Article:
So how can this progress be translated into a commercially viable embedded solution for these customers? One that offers these advantages, but without becoming so specific that few applications end up falling within its scope? Progress has been steady for years, and integrating FPGA fabric into embedded was a critical step. The answer lies in combining the single-board solution of PC/104 and the performance scalability of the ever-popular system-on-module (SOM) methodology of design that combines the advantages of off-the-shelf SBCs and custom design. Enter the EMC2 range from Sundance Multiprocessor Technology.
The EMC2 range offers a PC/104 format carrier board, with integrated PCIe expansion and SOM interface that provides the flexibility and scalability necessary to encompass the plethora of potential embedded applications it targets. The latest offering, the EMC2-Z7030, features the Xilinx Zynq SoC with integrated dual-core ARM-A9 processor combined with Kintex-7 FPGA technology (see Figure 2). This combination offers an exponential performance increase, up to a factor of 100, over a typical FPGA SoC, whereas the power consumption remains the same. Demonstrated via on-the-fly video processing in this video is achieved by migrating a C program on an ARM processor to FPGA fabric.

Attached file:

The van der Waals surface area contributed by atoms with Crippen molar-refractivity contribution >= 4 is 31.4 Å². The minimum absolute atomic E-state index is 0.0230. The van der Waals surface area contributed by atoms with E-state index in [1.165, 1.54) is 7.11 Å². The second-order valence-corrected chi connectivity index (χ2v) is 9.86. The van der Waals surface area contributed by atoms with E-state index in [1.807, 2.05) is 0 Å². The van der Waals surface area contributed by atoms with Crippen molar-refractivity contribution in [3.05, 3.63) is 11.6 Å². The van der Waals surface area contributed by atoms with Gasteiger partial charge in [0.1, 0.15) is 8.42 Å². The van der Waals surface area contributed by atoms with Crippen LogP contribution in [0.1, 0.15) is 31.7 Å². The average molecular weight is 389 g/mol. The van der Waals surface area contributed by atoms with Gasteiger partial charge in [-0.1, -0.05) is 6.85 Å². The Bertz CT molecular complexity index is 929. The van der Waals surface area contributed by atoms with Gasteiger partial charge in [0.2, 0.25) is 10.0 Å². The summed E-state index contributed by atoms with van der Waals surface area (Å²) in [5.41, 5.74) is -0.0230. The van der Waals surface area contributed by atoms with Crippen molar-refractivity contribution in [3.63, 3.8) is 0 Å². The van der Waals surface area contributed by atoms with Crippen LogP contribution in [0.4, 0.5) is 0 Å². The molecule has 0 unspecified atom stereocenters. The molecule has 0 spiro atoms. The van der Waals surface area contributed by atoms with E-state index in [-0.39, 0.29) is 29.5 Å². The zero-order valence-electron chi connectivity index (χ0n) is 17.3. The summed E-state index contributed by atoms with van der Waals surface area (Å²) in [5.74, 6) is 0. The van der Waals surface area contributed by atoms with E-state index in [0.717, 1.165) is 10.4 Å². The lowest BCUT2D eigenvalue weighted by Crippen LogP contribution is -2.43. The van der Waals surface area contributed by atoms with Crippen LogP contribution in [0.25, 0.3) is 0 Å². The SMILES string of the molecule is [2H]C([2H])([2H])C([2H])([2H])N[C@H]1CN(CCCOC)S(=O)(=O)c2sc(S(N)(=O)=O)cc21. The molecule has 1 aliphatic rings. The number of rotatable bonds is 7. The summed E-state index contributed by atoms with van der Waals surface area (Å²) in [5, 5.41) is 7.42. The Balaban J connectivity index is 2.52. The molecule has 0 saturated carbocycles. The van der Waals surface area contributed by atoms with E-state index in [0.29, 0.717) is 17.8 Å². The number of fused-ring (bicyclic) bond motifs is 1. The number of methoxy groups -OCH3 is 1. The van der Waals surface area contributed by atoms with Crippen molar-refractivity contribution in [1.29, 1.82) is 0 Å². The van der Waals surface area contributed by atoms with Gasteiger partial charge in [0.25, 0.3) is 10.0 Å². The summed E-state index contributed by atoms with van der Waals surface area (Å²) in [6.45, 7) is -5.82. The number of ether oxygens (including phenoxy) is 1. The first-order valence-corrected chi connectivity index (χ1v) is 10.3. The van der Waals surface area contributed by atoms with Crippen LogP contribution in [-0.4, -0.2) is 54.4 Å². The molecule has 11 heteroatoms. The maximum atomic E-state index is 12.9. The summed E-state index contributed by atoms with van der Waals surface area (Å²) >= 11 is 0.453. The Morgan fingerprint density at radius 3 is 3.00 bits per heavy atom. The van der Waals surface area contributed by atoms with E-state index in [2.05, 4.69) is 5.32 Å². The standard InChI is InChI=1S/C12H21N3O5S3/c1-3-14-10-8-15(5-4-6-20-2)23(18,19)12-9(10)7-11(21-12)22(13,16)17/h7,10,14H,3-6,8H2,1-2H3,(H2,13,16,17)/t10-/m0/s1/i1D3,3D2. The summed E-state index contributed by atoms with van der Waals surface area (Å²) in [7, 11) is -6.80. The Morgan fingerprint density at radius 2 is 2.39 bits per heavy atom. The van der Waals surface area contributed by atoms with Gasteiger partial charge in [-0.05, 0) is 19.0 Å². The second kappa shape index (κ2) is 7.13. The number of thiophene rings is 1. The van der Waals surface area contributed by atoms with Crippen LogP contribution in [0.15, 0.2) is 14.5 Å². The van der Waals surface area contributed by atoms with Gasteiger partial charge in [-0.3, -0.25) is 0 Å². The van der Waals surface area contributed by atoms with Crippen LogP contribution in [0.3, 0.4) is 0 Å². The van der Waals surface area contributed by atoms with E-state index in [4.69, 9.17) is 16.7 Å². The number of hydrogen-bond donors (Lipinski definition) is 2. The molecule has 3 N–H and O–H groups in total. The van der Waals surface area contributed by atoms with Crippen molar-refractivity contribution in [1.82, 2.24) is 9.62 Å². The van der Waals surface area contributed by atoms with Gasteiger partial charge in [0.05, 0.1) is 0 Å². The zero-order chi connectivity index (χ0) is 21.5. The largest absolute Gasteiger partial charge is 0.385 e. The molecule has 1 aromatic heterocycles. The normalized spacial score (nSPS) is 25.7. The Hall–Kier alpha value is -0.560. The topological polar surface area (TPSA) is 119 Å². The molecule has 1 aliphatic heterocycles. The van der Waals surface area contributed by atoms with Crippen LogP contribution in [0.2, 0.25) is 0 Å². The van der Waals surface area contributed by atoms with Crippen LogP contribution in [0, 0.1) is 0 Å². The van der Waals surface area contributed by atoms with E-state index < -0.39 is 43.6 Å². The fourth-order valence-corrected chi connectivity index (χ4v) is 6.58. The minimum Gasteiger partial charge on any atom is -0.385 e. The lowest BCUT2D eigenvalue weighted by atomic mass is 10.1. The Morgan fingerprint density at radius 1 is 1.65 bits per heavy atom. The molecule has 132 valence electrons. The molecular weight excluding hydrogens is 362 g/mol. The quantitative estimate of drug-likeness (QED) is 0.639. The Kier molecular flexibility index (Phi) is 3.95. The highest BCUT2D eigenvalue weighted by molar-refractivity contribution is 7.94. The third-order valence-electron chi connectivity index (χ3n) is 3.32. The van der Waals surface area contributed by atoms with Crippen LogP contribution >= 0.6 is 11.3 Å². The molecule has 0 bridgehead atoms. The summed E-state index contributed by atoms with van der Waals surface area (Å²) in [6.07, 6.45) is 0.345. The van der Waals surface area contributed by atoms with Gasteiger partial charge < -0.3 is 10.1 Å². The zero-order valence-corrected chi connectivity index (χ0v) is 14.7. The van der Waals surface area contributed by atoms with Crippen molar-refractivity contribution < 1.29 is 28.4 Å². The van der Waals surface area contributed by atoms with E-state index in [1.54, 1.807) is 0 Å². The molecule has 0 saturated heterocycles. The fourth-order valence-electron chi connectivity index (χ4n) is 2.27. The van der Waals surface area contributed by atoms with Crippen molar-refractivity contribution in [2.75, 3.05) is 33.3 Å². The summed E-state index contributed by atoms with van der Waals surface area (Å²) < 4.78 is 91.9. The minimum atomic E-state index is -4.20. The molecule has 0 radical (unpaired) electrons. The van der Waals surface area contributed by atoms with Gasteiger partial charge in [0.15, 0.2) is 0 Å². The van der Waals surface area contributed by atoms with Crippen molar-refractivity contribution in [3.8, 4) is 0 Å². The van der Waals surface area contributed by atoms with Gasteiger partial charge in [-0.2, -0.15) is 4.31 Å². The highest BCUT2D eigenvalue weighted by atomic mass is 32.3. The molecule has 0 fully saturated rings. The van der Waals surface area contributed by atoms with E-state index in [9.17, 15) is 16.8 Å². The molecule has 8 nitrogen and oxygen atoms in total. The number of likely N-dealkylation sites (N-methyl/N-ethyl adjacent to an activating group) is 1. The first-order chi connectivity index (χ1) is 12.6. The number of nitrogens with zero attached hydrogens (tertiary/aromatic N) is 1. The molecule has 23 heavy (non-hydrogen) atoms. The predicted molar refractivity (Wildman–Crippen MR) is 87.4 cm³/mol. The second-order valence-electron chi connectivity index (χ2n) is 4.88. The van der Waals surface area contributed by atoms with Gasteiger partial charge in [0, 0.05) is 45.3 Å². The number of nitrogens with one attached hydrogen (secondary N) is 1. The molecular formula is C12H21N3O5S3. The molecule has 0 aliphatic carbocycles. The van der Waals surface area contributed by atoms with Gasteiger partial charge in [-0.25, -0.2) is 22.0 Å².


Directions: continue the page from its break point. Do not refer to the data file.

Flemming Christensen, managing director of Sundance Multiprocessor Technology Ltd., states: “The combination of Sundance’s EMC2 boards and the Xilinx SDSoC development environment is another significant step forward for embedded systems design, enabling systems engineers to take advantage of the Zynq SoC’s combination of a popular ARM-A9 CPU and the flexible and fast I/O associated with FPGA technology.”
The EMC2-Z7030 is highly flexible in that it can offer stand alone the core processor and FPGA combination, yet can also be utilized as a peripheral card where an x86 CPU module can be employed to vastly extend general-purpose processing capability.
Achieving commercially viable platforms around FPGAs invariably involves squeezing into the smallest FPGA fabric one possibly can. With the flexibility of the EMC2-Z7030, designers can develop and optimize their platform on a large and fast Zynq SoC to expedite development time, then scale down for production – or even maintain a scalable product range at production phase if sub-models of their solution with varying complexity levels are demanded. The concept is far from new, but the newfound affordability drives this technology from niche into mainstream embedded computing. All that’s needed to truly stake FPGA’s claim over traditional single-core embedded solutions is those SoC FPGAs costing $10, rather than $100.
This solution is part of a $100 million industry-wide EU research and development project into “embedded multicore systems for mixed criticality,” namely, EMC².